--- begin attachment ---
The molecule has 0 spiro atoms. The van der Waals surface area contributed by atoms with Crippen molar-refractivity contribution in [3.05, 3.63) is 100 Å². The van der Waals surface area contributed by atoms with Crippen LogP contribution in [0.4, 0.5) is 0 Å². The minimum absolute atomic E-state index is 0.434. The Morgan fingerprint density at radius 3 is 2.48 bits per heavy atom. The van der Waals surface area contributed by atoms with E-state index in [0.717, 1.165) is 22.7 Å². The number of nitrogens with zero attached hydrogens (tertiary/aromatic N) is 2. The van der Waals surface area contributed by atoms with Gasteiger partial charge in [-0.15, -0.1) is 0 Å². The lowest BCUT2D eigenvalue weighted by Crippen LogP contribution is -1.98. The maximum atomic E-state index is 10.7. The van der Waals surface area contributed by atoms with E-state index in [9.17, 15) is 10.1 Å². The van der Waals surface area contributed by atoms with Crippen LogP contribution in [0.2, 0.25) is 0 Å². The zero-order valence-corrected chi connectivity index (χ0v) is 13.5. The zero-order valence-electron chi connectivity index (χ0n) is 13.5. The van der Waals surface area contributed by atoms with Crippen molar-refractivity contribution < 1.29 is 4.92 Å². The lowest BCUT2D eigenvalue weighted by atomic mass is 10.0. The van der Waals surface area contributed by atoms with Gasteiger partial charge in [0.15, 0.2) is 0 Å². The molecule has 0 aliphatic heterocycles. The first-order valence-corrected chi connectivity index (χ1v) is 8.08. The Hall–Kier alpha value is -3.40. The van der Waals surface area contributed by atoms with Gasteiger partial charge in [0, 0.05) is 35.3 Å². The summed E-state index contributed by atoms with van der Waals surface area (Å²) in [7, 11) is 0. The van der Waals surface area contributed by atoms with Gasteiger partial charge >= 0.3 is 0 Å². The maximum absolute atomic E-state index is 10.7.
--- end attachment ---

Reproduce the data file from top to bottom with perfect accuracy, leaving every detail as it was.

The molecule has 0 spiro atoms. The van der Waals surface area contributed by atoms with Crippen molar-refractivity contribution in [3.05, 3.63) is 100 Å². The van der Waals surface area contributed by atoms with Crippen LogP contribution in [0.4, 0.5) is 0 Å². The minimum absolute atomic E-state index is 0.434. The Morgan fingerprint density at radius 3 is 2.48 bits per heavy atom. The van der Waals surface area contributed by atoms with E-state index in [0.717, 1.165) is 22.7 Å². The number of nitrogens with zero attached hydrogens (tertiary/aromatic N) is 2. The van der Waals surface area contributed by atoms with Gasteiger partial charge in [-0.15, -0.1) is 0 Å². The lowest BCUT2D eigenvalue weighted by Crippen LogP contribution is -1.98. The maximum atomic E-state index is 10.7. The van der Waals surface area contributed by atoms with E-state index in [9.17, 15) is 10.1 Å². The van der Waals surface area contributed by atoms with Crippen LogP contribution in [0.2, 0.25) is 0 Å². The zero-order valence-corrected chi connectivity index (χ0v) is 13.5. The zero-order valence-electron chi connectivity index (χ0n) is 13.5. The van der Waals surface area contributed by atoms with Crippen molar-refractivity contribution < 1.29 is 4.92 Å². The lowest BCUT2D eigenvalue weighted by atomic mass is 10.0. The van der Waals surface area contributed by atoms with Gasteiger partial charge in [0.15, 0.2) is 0 Å². The molecule has 0 aliphatic heterocycles. The first-order valence-corrected chi connectivity index (χ1v) is 8.08. The Hall–Kier alpha value is -3.40. The van der Waals surface area contributed by atoms with Gasteiger partial charge in [0, 0.05) is 35.3 Å². The summed E-state index contributed by atoms with van der Waals surface area (Å²) in [7, 11) is 0. The van der Waals surface area contributed by atoms with Gasteiger partial charge >= 0.3 is 0 Å². The maximum absolute atomic E-state index is 10.7.